The European Travel Commission (ETC) has revealed that Europe is expected to recover nearly 75% of 2019 travel volumes by the end of this year.
Data provided by ETC shows that EU airlines have also fared well this summer, with flight volumes in August falling just 11% below 2019 levels, SchengenVisaInfo.com reports.
According to the ETC report, it is expected that the return of travel to the EU will continue for the remaining months of 2022.
“However, winter will not be without threats, as a looming recession and higher inflation across Europe will weigh on consumer spending and tourism demand, delaying but not derailing the recovery. The protracted war in Ukraine and additional travel restrictions for Russian tourists across Europe will also delay recovery in Eastern Europe,” read the report.
Commenting on the data, ETC President Luís Araújo pointed out that although the cost of living crisis has caused people to change their approach to travel, the desire to explore Europe remains strong.
He also added that short-distance travel would be a lifeline for tourism in the coming months as more travelers choose shorter, closer trips.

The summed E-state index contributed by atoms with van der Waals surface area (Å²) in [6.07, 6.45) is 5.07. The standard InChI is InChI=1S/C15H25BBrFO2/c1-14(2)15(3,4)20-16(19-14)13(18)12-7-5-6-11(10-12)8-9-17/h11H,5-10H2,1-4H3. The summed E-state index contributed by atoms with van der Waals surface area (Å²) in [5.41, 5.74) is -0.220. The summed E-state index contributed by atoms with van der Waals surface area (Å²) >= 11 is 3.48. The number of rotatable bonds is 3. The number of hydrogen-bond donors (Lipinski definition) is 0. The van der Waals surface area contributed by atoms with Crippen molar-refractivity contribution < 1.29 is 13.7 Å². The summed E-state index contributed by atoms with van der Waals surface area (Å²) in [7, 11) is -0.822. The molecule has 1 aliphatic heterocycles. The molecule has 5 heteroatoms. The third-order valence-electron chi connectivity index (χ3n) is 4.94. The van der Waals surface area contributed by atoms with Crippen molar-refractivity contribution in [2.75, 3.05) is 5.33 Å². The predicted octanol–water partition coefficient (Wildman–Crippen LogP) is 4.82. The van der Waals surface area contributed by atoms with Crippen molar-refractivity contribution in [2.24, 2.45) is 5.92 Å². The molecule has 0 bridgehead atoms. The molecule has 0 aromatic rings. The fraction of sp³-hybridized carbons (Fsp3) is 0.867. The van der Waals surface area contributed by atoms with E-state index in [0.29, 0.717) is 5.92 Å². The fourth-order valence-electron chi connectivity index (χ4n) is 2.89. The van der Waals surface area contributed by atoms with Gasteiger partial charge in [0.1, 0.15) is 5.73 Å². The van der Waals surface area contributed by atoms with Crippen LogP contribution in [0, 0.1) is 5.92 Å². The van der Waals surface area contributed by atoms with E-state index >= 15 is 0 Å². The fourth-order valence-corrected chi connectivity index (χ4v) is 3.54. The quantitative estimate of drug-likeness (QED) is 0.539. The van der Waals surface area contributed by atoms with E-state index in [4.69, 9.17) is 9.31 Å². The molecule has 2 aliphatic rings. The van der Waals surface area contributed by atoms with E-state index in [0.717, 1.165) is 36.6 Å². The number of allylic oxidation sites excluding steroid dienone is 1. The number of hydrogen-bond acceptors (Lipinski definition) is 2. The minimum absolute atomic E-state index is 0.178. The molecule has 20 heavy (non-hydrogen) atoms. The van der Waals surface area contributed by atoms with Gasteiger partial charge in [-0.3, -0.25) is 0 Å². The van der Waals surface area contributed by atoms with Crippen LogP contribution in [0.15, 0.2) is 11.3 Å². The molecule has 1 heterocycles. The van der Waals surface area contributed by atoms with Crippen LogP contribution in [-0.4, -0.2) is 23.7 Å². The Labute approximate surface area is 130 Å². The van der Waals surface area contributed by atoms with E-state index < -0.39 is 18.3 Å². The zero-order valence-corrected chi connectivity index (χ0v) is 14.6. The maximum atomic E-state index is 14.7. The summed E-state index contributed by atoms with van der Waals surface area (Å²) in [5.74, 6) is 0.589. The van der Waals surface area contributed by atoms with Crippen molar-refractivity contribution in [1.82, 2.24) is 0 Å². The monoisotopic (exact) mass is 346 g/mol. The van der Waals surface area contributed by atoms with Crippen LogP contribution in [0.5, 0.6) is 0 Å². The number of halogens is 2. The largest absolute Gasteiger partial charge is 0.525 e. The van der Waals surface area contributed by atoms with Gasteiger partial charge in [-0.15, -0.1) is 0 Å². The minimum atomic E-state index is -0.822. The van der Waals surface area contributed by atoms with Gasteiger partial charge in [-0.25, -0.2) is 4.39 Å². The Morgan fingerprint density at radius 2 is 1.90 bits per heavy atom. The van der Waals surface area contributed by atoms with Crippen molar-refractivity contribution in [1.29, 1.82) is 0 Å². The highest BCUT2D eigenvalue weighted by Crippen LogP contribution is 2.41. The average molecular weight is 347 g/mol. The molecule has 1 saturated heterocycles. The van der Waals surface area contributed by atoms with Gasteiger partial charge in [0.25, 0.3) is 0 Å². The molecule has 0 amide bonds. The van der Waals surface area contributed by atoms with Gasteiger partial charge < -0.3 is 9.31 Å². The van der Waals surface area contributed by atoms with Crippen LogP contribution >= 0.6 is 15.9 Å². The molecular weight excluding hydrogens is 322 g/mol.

As ETC also explains in its press release, travelers will favor short-haul trips as they tend to be more economical.
Families with lower disposable income will find it easier to travel within the EU, as domestic travel tends to be cheaper than long-distance alternatives. In this regard, short-distance travel currently accounts for around 72% of total European visits. The same is expected to gain popularity throughout the remaining months of the year.
As for long-distance travel within the EU, it has yet to fully recover as it is hampered by restrictions and lingering negative sentiment from Asia and the Pacific. On the other hand, the Chinese market has shown minimal progress towards recovery due to the slower lifting of travel limitations.
Additionally, ETC says hope must be preserved in long-haul travel as transatlantic tourism is boosted by US vacationers benefiting from the strength of the US dollar, which last year was estimated to be around 20% stronger. against the euro. .
According to the latest data, three of the five reporting countries have so far recovered at least 70% of US travel volumes for 2019.
Among the destinations that topped travel demand in 2019 were Turkey (+61%), which saw the largest return, followed by Portugal (+17%), Lithuania (+7%), Montenegro (+ 6%). ) and Poland (+6%).